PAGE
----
Winners Never Quit!

Winners Never Quit!

by Mia Hamm, Carol Thompson
     
 

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From the most recognizable name in women's soccer comes a book about winning and losing, but most of all, teamwork. Mia Hamm, the ultimate role model for female athletes, draws from her own experiences to show that quitters never win, whether it is on the field or in the classroom.

As one of six competitive siblings, Mia would often quit a game rather than

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Overview

From the most recognizable name in women's soccer comes a book about winning and losing, but most of all, teamwork. Mia Hamm, the ultimate role model for female athletes, draws from her own experiences to show that quitters never win, whether it is on the field or in the classroom.

As one of six competitive siblings, Mia would often quit a game rather than lose. Her brothers and sisters eventually refused to play with her at all until Mia came to understand what it meant to be part of a team. Carol Thompson's vivid illustrations bring this story to life, and full-color photographs show Mia in action on the field, as well as the family that helped her become a star.

Editorial Reviews

Publishers Weekly
Even superstar athletes don't come out on top every time. That's the name of the game in this slight picture book about soccer phenomenon Hamm's early lessons in being a good sport. Young Mia loves the cheers she receives when she routinely scores soccer goals in the local games with her siblings and friends. But when things don't go her way-and the ball doesn't go into the net-Mia announces "I quit!" Her poor attitude gets her left out of the action, as nobody likes to play with a whiner and a quitter. "If you can't learn to lose, you can't play," warns Mia's older sister Lovdy. Fortunately, the heroine has an epiphany ("She didn't hate losing as much as she loved soccer") and before long Mia's back, sporting her shin guards. Hamm's (Go for the Goal) message, sure to reach a wide audience of young soccer fans, is important, even if the delivery is a bit on the trite side. Thompson's (A New Room for William) loose-edged pencil-and-watercolor compositions, in both vignettes and full-page scenes, capture the zippy energy of the kids on the field. A brief author's note, scrapbook-style spread and frame-ready autographed photo bring this attractive package to a close. Ages 4-7. (Sept.) Copyright 2004 Reed Business Information.
Children's Literature
This light-hearted tale by a real-life female sports heroine begins with her early soccer-playing days. One day, when she cannot seem to score, she quits; she'd rather quit than lose. Her friends do not want to play with her any more if she can't learn to lose. She finally realizes that she wants to play; that playing is more important than winning or losing. A final direct message from Mia herself reinforces the simple but important lesson: learn how to play as part of a team and how to lose gracefully. Right from the jacket picture of an active young girl chasing a soccer ball throughout the multiple images inside as she makes her choices there is a consistent spirit of high enthusiasm, a spilling over of energy flowing from the pages. Thompson's watercolor sketches obviously derive from observations of youngsters at play. Along with a personal message, there are photographs of a grown-up Hamm in action at the end for interested fans. But they do not convey as much fun as the illustrations. 2004, HarperCollins Publishers, Ages 4 to 7.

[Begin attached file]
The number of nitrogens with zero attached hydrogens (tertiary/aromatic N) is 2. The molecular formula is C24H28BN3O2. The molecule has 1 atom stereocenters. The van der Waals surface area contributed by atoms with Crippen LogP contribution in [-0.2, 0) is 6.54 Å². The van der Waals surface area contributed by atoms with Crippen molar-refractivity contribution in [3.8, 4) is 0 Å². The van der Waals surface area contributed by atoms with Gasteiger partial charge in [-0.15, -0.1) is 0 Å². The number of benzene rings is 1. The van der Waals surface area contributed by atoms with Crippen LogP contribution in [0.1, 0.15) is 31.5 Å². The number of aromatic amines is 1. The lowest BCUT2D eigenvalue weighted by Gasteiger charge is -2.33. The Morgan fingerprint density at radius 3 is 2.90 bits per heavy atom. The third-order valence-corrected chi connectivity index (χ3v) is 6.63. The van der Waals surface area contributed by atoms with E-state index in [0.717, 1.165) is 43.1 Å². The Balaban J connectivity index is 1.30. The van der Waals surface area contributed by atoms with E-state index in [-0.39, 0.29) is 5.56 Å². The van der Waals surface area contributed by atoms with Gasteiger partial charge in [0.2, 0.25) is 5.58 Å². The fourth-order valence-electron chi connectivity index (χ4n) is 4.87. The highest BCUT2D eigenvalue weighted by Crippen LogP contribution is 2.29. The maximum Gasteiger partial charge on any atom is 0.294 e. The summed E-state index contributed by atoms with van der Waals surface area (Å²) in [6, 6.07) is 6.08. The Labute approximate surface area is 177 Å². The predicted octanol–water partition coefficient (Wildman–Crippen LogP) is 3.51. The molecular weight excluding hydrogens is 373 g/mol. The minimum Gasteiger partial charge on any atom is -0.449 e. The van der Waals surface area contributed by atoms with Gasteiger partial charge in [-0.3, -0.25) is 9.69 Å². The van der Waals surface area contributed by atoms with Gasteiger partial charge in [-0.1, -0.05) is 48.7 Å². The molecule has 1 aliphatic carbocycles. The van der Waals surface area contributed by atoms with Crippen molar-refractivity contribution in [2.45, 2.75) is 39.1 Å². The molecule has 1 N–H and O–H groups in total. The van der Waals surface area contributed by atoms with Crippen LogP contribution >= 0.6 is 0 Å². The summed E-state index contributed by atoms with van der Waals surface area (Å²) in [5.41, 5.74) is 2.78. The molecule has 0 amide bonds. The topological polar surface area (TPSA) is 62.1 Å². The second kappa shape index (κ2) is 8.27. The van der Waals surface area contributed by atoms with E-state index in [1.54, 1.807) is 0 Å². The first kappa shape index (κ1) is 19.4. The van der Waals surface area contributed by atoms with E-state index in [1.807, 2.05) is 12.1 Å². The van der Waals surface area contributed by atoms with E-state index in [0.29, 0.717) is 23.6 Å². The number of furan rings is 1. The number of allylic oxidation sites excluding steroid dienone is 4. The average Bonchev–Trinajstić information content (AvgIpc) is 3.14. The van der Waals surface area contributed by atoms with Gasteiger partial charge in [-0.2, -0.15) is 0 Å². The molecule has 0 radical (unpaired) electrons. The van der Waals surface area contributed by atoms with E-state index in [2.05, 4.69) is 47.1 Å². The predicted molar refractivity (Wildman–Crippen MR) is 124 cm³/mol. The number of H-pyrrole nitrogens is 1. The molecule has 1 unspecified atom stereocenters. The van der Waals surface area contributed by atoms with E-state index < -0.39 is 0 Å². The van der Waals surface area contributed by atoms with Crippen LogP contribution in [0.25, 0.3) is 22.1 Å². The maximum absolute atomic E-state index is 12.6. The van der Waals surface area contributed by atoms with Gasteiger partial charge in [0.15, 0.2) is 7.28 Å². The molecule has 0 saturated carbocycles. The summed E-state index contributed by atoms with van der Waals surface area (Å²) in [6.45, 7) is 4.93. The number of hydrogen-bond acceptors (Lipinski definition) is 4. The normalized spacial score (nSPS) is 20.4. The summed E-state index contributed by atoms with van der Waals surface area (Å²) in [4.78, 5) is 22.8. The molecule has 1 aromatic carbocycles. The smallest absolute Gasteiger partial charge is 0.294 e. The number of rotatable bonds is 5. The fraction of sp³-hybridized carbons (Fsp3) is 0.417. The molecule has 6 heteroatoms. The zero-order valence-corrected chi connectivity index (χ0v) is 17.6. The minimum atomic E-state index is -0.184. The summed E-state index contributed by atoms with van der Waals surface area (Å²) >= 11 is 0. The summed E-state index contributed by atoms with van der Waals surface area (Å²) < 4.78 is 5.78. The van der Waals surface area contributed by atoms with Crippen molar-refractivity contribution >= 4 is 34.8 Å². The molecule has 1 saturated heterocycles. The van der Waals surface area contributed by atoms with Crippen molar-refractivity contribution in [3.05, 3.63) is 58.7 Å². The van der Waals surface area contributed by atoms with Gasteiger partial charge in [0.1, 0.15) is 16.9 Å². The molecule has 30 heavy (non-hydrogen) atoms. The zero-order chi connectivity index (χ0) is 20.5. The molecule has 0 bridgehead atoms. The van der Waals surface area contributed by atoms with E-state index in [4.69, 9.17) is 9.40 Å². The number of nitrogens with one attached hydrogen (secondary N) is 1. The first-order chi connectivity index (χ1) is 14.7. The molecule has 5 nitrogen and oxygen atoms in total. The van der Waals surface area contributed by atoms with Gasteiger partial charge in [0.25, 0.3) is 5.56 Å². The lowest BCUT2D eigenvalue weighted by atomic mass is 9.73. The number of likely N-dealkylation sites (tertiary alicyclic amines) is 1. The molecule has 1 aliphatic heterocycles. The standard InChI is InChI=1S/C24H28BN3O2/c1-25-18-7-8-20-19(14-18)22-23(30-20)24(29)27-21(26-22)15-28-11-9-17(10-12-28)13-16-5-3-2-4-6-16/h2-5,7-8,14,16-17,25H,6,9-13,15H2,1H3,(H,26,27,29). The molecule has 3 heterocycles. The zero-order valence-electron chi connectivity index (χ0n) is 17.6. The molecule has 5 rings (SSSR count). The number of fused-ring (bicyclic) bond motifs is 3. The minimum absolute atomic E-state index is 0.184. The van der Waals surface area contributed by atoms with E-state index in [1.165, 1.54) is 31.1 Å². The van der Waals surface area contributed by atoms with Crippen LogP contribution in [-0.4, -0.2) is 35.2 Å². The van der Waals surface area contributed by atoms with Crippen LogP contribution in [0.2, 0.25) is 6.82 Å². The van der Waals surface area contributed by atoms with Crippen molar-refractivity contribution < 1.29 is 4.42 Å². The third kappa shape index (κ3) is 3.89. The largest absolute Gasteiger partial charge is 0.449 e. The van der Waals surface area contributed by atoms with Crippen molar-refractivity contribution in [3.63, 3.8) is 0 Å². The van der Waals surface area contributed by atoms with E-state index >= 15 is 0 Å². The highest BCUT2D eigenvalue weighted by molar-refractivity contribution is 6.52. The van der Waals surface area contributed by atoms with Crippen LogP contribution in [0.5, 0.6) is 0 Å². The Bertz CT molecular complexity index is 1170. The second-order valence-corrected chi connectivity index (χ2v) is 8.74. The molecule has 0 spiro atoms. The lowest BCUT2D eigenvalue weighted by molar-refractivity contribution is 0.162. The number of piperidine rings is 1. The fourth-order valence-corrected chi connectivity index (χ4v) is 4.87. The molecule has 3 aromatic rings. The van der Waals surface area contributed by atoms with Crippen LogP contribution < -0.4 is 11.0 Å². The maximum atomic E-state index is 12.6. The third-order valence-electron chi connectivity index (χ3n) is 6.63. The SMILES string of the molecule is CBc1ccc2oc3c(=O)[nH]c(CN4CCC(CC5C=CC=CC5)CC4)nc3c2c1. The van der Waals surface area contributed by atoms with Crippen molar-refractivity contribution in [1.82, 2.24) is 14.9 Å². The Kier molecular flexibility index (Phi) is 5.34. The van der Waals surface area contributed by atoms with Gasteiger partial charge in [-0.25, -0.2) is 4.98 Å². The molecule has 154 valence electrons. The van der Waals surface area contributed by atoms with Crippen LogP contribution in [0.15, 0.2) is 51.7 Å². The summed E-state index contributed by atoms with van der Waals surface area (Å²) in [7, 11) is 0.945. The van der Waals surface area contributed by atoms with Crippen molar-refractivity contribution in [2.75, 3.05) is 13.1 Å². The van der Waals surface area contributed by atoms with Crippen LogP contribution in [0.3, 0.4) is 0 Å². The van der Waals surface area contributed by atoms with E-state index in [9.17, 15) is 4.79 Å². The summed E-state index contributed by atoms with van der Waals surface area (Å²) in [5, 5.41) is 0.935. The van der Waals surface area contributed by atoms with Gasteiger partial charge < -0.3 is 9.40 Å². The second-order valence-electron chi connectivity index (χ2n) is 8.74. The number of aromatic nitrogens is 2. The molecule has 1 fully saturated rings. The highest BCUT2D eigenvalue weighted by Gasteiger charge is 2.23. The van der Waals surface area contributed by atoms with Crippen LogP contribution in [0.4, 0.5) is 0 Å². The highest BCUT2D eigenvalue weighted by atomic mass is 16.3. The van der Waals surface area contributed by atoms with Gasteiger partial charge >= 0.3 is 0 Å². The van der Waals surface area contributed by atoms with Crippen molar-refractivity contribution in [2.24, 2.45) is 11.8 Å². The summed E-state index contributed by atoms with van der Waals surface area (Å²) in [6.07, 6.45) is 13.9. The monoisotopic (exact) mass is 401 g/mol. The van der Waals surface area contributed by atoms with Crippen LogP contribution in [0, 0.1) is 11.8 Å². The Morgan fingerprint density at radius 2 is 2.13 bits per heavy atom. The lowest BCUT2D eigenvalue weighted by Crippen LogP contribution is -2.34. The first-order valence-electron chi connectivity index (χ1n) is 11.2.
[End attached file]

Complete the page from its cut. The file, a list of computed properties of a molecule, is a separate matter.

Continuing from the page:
—Ken Marantz and Sylvia Marantz
School Library Journal
PreS-Gr 2-Mia's favorite sport is soccer but she hates losing. In fact, she dislikes it so much that she quits in the middle of a game. Upset about her attitude, her siblings do not let her participate the next day. Mia learns quickly that there will be times when she will score a goal and those when she will not, but playing the game is the most fun of all. Bright, energetic cartoons depict the child's ups and downs. Attractive endpapers contain colorful sketches of the girl progressing from birth (showing a soccer ball given as a baby gift) through stretching activities, trials of not scoring, and the final celebration of the sport. The text represents the mixed feelings of all athletes learning the game. Parents or coaches wanting a story about the joy of playing soccer without emphasizing winning or losing will find an appropriate read-aloud here.-Blair Christolon, Prince William Public Library System, Manassas, VA Copyright 2004 Reed Business Information.

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Product Details

ISBN-13:
9780060740504
Publisher:
HarperCollins Publishers
Publication date:
08/17/2004
Pages:
32
Product dimensions:
10.00(w) x 9.00(h) x 0.37(d)
Age Range:
4 - 8 Years

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